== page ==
Fruit and Salvation

There are seven guys in my life group. So we decided that each guy would have a day to share a devotion with the rest of the group. The following is my devotional. I hope that God might use it powerfully in your life.

7 But when he saw many of the Pharisees and Sadducees coming to his baptism, he said to them, “You brood of vipers! Who warned you to flee from the wrath to come? 8 Bear fruit in keeping with repentance. 9 And do not presume to say to yourselves, ‘We have Abraham as our father,’ for I tell you, God is able from these stones to raise up children for Abraham. 10 Even now the axe is laid to the root of the trees. Every tree therefore that does not bear good fruit is cut down and thrown into the fire. – Matthew 3:7-10


This passage was in my daily reading last week and I had planned to use it today for my devotional. I thought it was interesting that Johnny chose to talk about the well-watered tree from Psalm 1. Verse 3 of Psalm 1 says that the tree yields its fruit in season. Here we find a warning from John the Baptist to the “trees” of Jesus day regarding the fruit that they are yielding. 

As I read this I thought back to our conversation last Wednesday when we talked about how good fruit is something that comes out naturally. Good trees produce good fruit. Bad trees produce bad fruit. To remind ourselves what I mean by fruit, let’s look at Galatians 5:22-24:

22 But the fruit of the Spirit is love, joy, peace, patience, kindness, goodness, faithfulness, 23 gentleness, self-control; against such things there is no law. 24 And those who belong to Christ Jesus have crucified the flesh with its passions and desires.


So that leaves me with a question. How do fallen, depraved and sinful people produce good fruit? We know that our human nature is bad, it is for sin, according to Galatians 5:17.

17 For the desires of the flesh are against the Spirit, and the desires of the Spirit are against the flesh, for these are opposed to each other, to keep you from doing the things you want to do.


Ephesians 2 is more explicit:

1 And you were dead in the trespasses and sins 2 in which you once walked, following the course of this world, following the prince of the power of the air, the spirit that is now at work in the sons of disobedience— 3 among whom we all once lived in the passions of our flesh, carrying out the desires of the body and the mind, and were by nature children of wrath, like the rest of mankind.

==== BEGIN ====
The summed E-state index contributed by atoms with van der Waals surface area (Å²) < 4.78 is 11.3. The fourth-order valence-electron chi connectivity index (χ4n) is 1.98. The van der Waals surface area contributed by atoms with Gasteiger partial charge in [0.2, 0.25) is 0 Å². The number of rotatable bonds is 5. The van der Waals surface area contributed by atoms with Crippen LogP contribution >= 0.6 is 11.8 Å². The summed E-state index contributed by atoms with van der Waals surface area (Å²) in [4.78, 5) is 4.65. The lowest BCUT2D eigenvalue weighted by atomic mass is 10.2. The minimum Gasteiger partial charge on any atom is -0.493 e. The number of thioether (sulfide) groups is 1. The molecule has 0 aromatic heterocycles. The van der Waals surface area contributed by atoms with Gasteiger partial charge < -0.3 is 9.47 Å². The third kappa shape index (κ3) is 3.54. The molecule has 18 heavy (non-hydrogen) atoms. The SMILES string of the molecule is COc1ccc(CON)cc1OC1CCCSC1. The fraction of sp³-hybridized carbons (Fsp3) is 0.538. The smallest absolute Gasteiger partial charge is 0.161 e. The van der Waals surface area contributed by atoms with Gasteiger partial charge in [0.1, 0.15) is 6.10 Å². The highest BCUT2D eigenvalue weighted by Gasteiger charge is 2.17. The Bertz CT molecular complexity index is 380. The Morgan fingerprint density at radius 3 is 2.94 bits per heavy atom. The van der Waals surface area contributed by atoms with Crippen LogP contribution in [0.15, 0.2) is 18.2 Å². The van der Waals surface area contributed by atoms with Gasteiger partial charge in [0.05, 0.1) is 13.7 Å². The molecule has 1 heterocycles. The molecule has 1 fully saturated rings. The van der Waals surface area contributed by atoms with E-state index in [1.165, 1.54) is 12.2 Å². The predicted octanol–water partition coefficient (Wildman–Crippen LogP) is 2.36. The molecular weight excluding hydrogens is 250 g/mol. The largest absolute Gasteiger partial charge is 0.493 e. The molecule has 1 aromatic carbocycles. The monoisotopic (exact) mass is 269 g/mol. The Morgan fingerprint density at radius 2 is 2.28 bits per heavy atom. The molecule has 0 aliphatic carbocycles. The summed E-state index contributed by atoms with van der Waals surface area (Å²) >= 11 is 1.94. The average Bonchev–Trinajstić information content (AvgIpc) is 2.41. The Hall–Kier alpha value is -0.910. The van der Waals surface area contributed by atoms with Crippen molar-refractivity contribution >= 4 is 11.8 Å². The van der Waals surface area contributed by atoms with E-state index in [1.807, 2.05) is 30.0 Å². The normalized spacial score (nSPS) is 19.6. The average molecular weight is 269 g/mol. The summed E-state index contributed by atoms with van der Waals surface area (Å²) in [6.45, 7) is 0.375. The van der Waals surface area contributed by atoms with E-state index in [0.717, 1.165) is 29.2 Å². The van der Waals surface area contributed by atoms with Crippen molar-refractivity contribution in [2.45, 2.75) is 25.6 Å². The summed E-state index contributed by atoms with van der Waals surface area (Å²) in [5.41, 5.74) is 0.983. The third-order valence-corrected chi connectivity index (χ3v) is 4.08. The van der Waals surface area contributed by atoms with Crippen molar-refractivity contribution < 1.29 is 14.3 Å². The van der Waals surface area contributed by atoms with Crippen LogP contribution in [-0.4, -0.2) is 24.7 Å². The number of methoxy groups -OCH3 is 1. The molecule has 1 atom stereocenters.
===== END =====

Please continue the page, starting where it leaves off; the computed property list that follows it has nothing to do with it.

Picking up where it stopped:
So how do bad trees produce good fruit? They become good trees.

Therefore, if anyone is in Christ, he is a new creation. The old has passed away; behold, the new has come. – 2 Corinthians 5:17


3 Jesus answered him, “Truly, truly, I say to you, unless one is born again he cannot see the kingdom of God.” 4 Nicodemus said to him, “How can a man be born when he is old? Can he enter a second time into hismother’s womb and be born?” 5 Jesus answered, “Truly, truly, I say to you, unless one is born of water and the Spirit, he cannot enter the kingdom of God. 6 That which is born of the flesh is flesh, and that which is born of theSpirit is spirit. 7 Do not marvel that I said to you, ‘You must be born again.’ 8 The wind blows where it wishes, and you hear its sound, but you do not know where it comes from or where it goes. So it is with everyone who is born of the Spirit.” – John 3:3-8


There is a fundamental change. The word Paul uses is Metmorphoo. Which is where we get the English word metamorphosis. We go from ground crawling worms to winged butterfly. We are completely changed.

I believe there are many implications behind this. The first being that the modern western church is in trouble. Many who attend it’s services on the weekend are not saved. They are churched, not changed (if I can quote Jon Weece). And church (used in its generic Sunday morning service sense) will not save you. If anything, it will make you a mean spirited, closed-minded fool who drags the name of Christ through the mud.

I think the second implication is that we need to watch ourselves very closely. If we do not see the fruit listed above in Galatians, we need to ask ourselves some serious, sobering questions. Daily, we should be examining ourselves, looking for fruit. Remember, the axe is laid to the root of the trees not bearing good fruit…fruit in accordance with repentance. Jesus’ words in Luke ring loud and clear:

34 “But watch yourselves lest your hearts be weighed down with dissipation and drunkenness and cares of this life, and that day come upon you suddenly like a trap. 35 For it will come upon all who dwell on the face of the whole earth. 36 But stay awake at all times, praying that you may have strength to escape all these things that are going to take place, and to stand before the Son of Man.” – Luke 21:34-36


Praying that I stand with you all on the last day,